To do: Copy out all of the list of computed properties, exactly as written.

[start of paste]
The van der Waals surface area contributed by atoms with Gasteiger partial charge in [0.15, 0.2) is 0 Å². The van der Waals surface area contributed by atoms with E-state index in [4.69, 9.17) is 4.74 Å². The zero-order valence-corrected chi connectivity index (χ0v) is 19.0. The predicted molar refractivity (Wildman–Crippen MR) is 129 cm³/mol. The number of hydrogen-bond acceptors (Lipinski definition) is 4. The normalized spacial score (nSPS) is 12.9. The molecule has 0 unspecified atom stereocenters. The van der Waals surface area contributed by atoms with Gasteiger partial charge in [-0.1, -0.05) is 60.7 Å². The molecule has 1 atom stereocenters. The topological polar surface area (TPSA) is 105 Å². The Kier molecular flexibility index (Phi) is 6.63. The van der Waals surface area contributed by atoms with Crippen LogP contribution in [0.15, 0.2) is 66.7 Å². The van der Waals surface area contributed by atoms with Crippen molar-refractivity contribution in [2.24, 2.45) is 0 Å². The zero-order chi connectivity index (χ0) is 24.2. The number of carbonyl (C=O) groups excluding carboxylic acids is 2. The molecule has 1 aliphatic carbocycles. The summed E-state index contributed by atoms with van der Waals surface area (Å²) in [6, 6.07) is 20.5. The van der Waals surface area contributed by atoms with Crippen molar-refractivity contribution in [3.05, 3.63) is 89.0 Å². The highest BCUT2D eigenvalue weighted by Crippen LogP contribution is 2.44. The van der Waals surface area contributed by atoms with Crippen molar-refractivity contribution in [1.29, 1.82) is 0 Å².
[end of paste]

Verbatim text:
The van der Waals surface area contributed by atoms with Gasteiger partial charge in [0.15, 0.2) is 0 Å². The van der Waals surface area contributed by atoms with E-state index in [4.69, 9.17) is 4.74 Å². The zero-order valence-corrected chi connectivity index (χ0v) is 19.0. The predicted molar refractivity (Wildman–Crippen MR) is 129 cm³/mol. The number of hydrogen-bond acceptors (Lipinski definition) is 4. The normalized spacial score (nSPS) is 12.9. The molecule has 0 unspecified atom stereocenters. The van der Waals surface area contributed by atoms with Gasteiger partial charge in [-0.1, -0.05) is 60.7 Å². The molecule has 1 atom stereocenters. The topological polar surface area (TPSA) is 105 Å². The Kier molecular flexibility index (Phi) is 6.63. The van der Waals surface area contributed by atoms with Crippen LogP contribution in [0.15, 0.2) is 66.7 Å². The van der Waals surface area contributed by atoms with Crippen molar-refractivity contribution in [2.24, 2.45) is 0 Å². The zero-order chi connectivity index (χ0) is 24.2. The number of carbonyl (C=O) groups excluding carboxylic acids is 2. The molecule has 1 aliphatic carbocycles. The summed E-state index contributed by atoms with van der Waals surface area (Å²) in [6, 6.07) is 20.5. The van der Waals surface area contributed by atoms with Crippen molar-refractivity contribution in [3.05, 3.63) is 89.0 Å². The highest BCUT2D eigenvalue weighted by Crippen LogP contribution is 2.44. The van der Waals surface area contributed by atoms with Crippen molar-refractivity contribution in [1.29, 1.82) is 0 Å².